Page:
Saturday, May 25th, 2024

IMF warns of huge downside risks to Pakistan’s economy

The International Monetary Fund (IMF) has issued a stern warning about Pakistan’s economic future, highlighting exceptionally high downside risks in its latest report.

The report, released ahead of talks between the Pakistani government and the IMF on a new long-term programme, outlines concerns about the country’s stability and the challenges it faces, Dawn reported.

According to the IMF staff report, “Downside risks remain exceptionally high. While the new government has indicated its intention to continue SBA (standby arrangement) policies, political uncertainty remains significant.

It warns that this uncertainty could have a profound impact on policymaking, especially given the high cost of living and other political complexities.

The IMF also warned that policy slippage, combined with a reduction in external financing, could derail Pakistan’s debt sustainability progress and put pressure on the exchange rate.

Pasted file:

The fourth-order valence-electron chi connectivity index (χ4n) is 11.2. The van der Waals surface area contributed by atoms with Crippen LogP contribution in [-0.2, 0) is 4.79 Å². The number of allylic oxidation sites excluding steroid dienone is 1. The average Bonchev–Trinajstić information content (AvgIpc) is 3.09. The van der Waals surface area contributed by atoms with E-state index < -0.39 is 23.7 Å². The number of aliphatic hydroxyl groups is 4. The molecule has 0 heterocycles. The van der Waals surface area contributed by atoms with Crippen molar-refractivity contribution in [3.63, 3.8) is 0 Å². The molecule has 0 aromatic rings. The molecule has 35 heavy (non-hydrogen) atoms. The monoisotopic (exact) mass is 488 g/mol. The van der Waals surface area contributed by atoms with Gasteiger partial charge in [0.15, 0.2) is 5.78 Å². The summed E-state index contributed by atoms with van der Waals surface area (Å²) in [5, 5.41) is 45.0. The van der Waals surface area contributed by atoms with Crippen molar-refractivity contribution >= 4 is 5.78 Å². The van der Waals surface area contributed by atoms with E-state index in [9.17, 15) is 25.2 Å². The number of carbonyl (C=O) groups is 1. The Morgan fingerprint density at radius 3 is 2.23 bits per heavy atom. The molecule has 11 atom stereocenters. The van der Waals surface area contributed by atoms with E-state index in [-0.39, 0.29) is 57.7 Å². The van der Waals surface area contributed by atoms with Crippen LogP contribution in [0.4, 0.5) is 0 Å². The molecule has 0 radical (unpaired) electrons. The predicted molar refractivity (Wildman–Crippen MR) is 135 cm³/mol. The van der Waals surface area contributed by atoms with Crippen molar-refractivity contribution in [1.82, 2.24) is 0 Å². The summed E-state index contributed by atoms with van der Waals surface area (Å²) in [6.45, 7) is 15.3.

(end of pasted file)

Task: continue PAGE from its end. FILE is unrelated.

Additionally, external stability is threatened by factors such as higher commodity prices, shipping disruptions and tighter global financial conditions, all of which could exacerbate the country’s fiscal challenges, Dawn reported.

Emphasizing the urgency of the situation, the IMF stresses the importance of timely disbursement of subsequent external financing of the programme. While Pakistan recently completed a short-term program worth US$3 billion, Prime Minister Shehbaz Sharif has stressed the need for a new, long-term arrangement to address the country’s current economic issues.

Last summer, Pakistan narrowly avoided default, and since then, the economy has stabilized, with inflation falling from a record high of 38 percent in May to about 17 percent in April. However, significant challenges remain, including a high fiscal deficit and stagnant growth, which is projected to be around 2 percent this year compared to negative growth last year.

To address these challenges, Pakistan is expected to seek at least US$6 billion from the IMF and request additional financing from the fund under the Resilience and Sustainability Trust, Dawn reported.

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